European Commission tries to marshal stakeholders for World Radiocommunications Conference 2012

The European Commission published on 6 April a Communication on policy objectives for the International Telecommunications Union World Radiocommunications Conference 2012 (WRC 12). WRC 12 is the next quadrennial meeting of governments and other stakeholders to coordinate international spectrum policy and to update the Radio Regulations.

In marked contrast to many Commission documents, the Communication shows the Commission’s nervousness at Europe’s negotiating position in a forum where each Member State is (at least in theory) separately represented.  Although the European Conference of Postal and Telecommunications Administrations (CEPT) develops European Common Proposals, CEPT has more of a technical harmonisation focus than the Digital Agenda policy of the Commission and its members are wider than members of the European Union.

In preparation for the Communication, the Commission asked the Radio Spectrum Policy Group (RSPG), which represents the Member States, to provide an Opinion on policy issues likely to be in play at WRC12. That Opinion identified a number of policy areas, which the Commission has addressed in its Communication. In summary these areas (by reference to WRC12 agenda numbering) are:

  • Digital Dividend 790-861 MHz (1.17):  the aim is for balanced coexistence between EU-wide wireless broadband and diminishing use of aeronautical radionavigation systems on the EU’s Eastern border. Obligations to protect digital broadcasting should remain in force, but no further obligations added.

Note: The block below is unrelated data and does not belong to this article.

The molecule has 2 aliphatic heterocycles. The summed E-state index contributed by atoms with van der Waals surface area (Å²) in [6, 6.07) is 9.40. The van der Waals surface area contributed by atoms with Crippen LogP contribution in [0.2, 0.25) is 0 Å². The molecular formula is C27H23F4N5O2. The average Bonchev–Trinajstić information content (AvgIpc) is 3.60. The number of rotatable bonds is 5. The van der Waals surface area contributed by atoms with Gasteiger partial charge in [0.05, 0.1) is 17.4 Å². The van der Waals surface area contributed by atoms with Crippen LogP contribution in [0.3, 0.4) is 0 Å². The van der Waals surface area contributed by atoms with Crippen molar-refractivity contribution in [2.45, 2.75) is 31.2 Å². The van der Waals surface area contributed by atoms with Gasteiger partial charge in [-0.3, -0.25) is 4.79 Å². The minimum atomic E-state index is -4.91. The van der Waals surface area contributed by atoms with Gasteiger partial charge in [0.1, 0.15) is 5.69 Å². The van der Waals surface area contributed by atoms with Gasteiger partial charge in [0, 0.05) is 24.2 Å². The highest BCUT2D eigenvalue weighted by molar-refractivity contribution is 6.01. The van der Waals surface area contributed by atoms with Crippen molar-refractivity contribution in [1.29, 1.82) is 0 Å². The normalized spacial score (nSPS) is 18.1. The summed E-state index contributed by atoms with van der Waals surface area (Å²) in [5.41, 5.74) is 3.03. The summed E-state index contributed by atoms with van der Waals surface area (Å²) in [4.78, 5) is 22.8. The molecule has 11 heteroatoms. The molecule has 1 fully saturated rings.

• Galileo 1283.5-2500 Mhz and 5000-5030 MHz (1.4/1.18): ensure Galileo has frequencies it needs to operate without harmful interference.
  • Single European Air Traffic Control 960-116 MHz 5091- 5150 MHz (1.4/1.7):  ensure Europe can develop and implement the best system.
  • Communications Satellites 21.4-22 GHz (1.7/1.13/1.25/7): oppose any division into national assignments and protect air traffic management objectives.
  • Unmanned Aerial Systems 5000-5030 MHz (1.3): protect Galileo.
  • Software Defined Radio and Cognitive Radio (1.2/1.19): work towards more flexible approach, but no change to Radio Regulations.
  • Short Range Devices (1.22): resist any additional constraints.
  • Scientific Research and Climate Change 275-3000 GHz, 22.5-23.15 GHz, 37 GHz, 3-50 MHz (1.6/1.11/1.12/1.16/1.24/1.15): promote new allocations and protect scientific services in relevant bands.
  • Tuning Ranges for Electronic News Gathering (1.5):  No change to Radio Regulations, but de facto harmonisation through Recommendation.

So far as the agenda for WRC16 is concerned, the Commission suggests that the debate on mobile broadband should not be restricted to particular bands.

The Communications concludes with a wish from the Commission that the role of the EU is bolstered in the ITU – in part no doubt to avoid the rather messy preparation process being followed. The next steps will be for the European Parliament and Council to consider the Commission’s Communication.